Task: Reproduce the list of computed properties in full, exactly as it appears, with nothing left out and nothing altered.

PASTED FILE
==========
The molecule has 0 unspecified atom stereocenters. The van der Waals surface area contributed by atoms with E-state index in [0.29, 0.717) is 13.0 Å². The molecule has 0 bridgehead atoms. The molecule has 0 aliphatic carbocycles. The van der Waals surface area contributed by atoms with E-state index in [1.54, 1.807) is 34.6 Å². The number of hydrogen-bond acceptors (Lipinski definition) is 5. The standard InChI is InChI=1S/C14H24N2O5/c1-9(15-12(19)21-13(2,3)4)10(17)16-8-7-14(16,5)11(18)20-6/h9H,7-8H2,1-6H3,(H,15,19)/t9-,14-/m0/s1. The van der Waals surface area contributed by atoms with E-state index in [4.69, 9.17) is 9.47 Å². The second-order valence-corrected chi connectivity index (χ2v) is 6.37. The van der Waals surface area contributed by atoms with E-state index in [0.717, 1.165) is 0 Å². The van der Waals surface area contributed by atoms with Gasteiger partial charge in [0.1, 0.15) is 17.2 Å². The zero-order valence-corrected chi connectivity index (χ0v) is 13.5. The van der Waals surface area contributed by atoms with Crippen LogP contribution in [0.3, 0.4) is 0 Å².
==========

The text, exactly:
The molecule has 0 unspecified atom stereocenters. The van der Waals surface area contributed by atoms with E-state index in [0.29, 0.717) is 13.0 Å². The molecule has 0 bridgehead atoms. The molecule has 0 aliphatic carbocycles. The van der Waals surface area contributed by atoms with E-state index in [1.54, 1.807) is 34.6 Å². The number of hydrogen-bond acceptors (Lipinski definition) is 5. The standard InChI is InChI=1S/C14H24N2O5/c1-9(15-12(19)21-13(2,3)4)10(17)16-8-7-14(16,5)11(18)20-6/h9H,7-8H2,1-6H3,(H,15,19)/t9-,14-/m0/s1. The van der Waals surface area contributed by atoms with E-state index in [4.69, 9.17) is 9.47 Å². The second-order valence-corrected chi connectivity index (χ2v) is 6.37. The van der Waals surface area contributed by atoms with E-state index in [0.717, 1.165) is 0 Å². The van der Waals surface area contributed by atoms with Gasteiger partial charge in [0.1, 0.15) is 17.2 Å². The zero-order valence-corrected chi connectivity index (χ0v) is 13.5. The van der Waals surface area contributed by atoms with Crippen LogP contribution in [0.3, 0.4) is 0 Å².